Thursday, March 22, 2007

Quick Thoughts on Morse v. Frederick

As most of you know, the Supreme Court heard arguments the other day in Morse v. Frederick--the "Bong hits 4 Jesus case." In January 2002, students were released from Juneau-Douglas High School to watch the Olympic torch pass by. Frederick, who had not attended school that day, joined some friends on the sidewalk across from the high school (off school grounds). Frederick and his friends waited for the television cameras so they could unfurl a banner reading "Bong Hits 4 Jesus." When they displayed the banner, then-principal Deborah Morse ran across the street and seized it. Morse initially suspended Joseph Frederick for five days for violating the school district's anti-drug policy, but increased the suspension to 10 days after he refused to give the names of his fellow participants. The Ninth Circuit held that the principal's action violated Frederick's rights under the First Amendment and SCOTUS granted cert.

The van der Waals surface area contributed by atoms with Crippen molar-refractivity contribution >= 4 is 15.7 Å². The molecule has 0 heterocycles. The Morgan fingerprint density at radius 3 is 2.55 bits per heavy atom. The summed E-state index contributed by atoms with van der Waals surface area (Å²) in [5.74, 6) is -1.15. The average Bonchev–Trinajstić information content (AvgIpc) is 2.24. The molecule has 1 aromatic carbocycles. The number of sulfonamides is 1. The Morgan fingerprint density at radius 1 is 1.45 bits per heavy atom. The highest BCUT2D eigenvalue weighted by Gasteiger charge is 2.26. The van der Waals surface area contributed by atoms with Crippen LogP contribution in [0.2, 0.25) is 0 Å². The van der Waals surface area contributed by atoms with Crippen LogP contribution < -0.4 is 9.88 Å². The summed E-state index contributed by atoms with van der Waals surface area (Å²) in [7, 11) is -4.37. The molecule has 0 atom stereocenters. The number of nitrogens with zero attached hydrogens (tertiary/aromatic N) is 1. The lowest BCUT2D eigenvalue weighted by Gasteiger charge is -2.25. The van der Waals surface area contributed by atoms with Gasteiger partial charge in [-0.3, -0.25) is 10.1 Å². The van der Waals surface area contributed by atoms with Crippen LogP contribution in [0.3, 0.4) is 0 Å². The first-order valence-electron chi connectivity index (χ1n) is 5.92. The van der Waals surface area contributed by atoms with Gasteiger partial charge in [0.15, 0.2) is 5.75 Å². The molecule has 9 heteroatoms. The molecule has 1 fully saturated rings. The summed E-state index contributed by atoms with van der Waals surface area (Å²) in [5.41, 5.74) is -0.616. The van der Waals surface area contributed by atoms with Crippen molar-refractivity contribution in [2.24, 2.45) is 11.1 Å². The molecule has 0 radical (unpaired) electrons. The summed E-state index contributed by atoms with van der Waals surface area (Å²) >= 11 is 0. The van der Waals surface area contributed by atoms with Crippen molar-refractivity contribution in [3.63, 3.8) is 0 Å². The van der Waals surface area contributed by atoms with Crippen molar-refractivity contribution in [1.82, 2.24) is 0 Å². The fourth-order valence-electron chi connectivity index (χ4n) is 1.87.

The question presented is whether the First Amendment allows public schools to prohibit students from displaying messages promoting the use of illegal substances at school-sponsored, faculty supervised events. The briefs, including amicus briefs, can be found here.

This case is governed by the Tinker v. Des Moines School District standard. In Tinker, perhaps the best known of the Court's student speech cases, the Court found that the First Amendment protected the right of high school students to wear black armbands in a public high school, as a form of protest against the Viet Nam War. The Court ruled that this symbolic speech--"closely akin to pure speech"--could only be prohibited by school administrators if they could show that it would cause a substantial disruption of the school's educational mission.

I believe that Frederick will prevail. It's not like he stood up in class, unrolled the banner, and was disruptive. The event occurred off school property and on a public side walk. Surely, the kid had a constitutional right to do what he did--even if the message was dumb and he was simply looking to get his picture in the paper. My bet is that the Supreme Court will affirm the Ninth Circuit's decision. What Frederick did cannot be described as causing a substantial disruption to the school's educational mission.

1 comment:

Anonymous said...

You're ignoring the qualified immunity issue entirely. And might the Court take the opportunity to overrule Saucier v. Katz and hold that it need not reach the constitutional question before deciding the qualified immunity issue?